A new telephone service and application proposed by British Telecom will aim to provide protection to women in the UK, according to local reports.
The proposal by the telecommunication giant has already received support from Home Secretary Priti Patel, The Daily Mail reported on Saturday.
Users will download the new app and enter their home address, as well as other frequent addresses, for their extended safety.
A person can call or text 888 or enter their destination into the phone app along with their predicted time of arrival before a journey, which the GPS system will monitor via text message.
Emergency services including the police will be notified if the person does not respond to a message sent by the system checking for their safe arrival.
The Daily Mail said the BT's chief executive, Philip Jansen, wrote to Patel and that the helpline would cost around £50 million ($68 million).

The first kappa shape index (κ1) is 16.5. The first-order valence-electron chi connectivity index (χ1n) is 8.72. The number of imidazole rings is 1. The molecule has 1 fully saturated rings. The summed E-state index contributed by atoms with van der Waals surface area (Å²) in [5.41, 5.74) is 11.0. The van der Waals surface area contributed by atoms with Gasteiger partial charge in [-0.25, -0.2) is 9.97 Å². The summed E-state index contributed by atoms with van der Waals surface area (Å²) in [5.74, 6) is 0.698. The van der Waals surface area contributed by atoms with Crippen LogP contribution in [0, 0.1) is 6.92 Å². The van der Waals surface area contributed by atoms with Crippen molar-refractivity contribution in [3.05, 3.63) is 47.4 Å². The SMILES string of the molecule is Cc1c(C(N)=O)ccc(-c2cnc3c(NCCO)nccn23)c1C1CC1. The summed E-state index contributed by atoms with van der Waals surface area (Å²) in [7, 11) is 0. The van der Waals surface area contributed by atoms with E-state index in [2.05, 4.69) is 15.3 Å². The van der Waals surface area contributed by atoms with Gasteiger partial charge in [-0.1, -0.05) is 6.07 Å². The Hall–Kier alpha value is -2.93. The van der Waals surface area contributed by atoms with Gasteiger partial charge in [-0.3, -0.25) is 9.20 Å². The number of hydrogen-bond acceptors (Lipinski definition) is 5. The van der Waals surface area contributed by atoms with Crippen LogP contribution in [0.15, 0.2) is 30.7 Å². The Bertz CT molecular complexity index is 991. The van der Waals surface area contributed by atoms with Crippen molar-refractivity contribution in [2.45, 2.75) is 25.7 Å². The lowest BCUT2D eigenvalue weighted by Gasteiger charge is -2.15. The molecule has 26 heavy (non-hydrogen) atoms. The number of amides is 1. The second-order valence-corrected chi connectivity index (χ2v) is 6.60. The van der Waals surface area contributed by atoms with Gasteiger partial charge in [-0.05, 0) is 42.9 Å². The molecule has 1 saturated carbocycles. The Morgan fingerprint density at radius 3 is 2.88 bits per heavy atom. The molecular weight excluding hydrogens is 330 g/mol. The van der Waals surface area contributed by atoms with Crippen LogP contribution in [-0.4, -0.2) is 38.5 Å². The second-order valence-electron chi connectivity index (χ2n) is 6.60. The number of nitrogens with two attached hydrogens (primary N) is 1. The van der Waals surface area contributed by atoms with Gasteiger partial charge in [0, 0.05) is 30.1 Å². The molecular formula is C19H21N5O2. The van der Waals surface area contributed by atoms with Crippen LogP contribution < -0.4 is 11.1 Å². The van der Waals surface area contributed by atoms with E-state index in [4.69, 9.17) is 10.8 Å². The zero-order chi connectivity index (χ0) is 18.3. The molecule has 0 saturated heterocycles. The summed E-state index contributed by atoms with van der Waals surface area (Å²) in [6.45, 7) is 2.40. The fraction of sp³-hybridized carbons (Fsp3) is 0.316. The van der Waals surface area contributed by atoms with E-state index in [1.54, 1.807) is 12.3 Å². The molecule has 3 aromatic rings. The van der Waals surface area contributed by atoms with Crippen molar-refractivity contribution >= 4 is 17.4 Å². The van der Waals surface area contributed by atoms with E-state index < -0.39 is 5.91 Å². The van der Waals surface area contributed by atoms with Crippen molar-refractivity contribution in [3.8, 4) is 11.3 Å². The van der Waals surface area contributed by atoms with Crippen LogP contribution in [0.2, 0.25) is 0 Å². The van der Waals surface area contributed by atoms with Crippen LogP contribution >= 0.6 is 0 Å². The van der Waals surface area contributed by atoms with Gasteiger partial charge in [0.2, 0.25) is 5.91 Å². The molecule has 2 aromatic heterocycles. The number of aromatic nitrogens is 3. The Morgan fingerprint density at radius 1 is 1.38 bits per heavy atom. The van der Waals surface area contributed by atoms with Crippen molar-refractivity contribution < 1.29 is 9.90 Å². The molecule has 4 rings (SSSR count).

"This new phone line is exactly the kind of innovative scheme which would be good to get going as soon as we can. I'm now looking at it with my team and liaising with BT," Patel told the Mail.
Jansen told the tabloid that the idea of such an app came after the abduction, rape, and murder of Sarah Everard by police officer Wayne Couzens.
Couzens used his police warrant card and handcuffs to stage an arrest before kidnapping the victim on March 3.
Everard's kidnap and murder sent shockwaves across the country in March, with women's safety on the streets since becoming a hot topic.
In September, Sabina Ness, a 28-year-old primary school teacher, was attacked and killed in London as she was taking a five-minute walk from her home to meet friends.
Her body was found near the One Space Community Center at Kidbrooke Park Road in Greenwich nearly 24 hours after the murder, according to the Metropolitan Police.
Nessa was a teacher at Rushey Green Primary School in Catford, southeast London.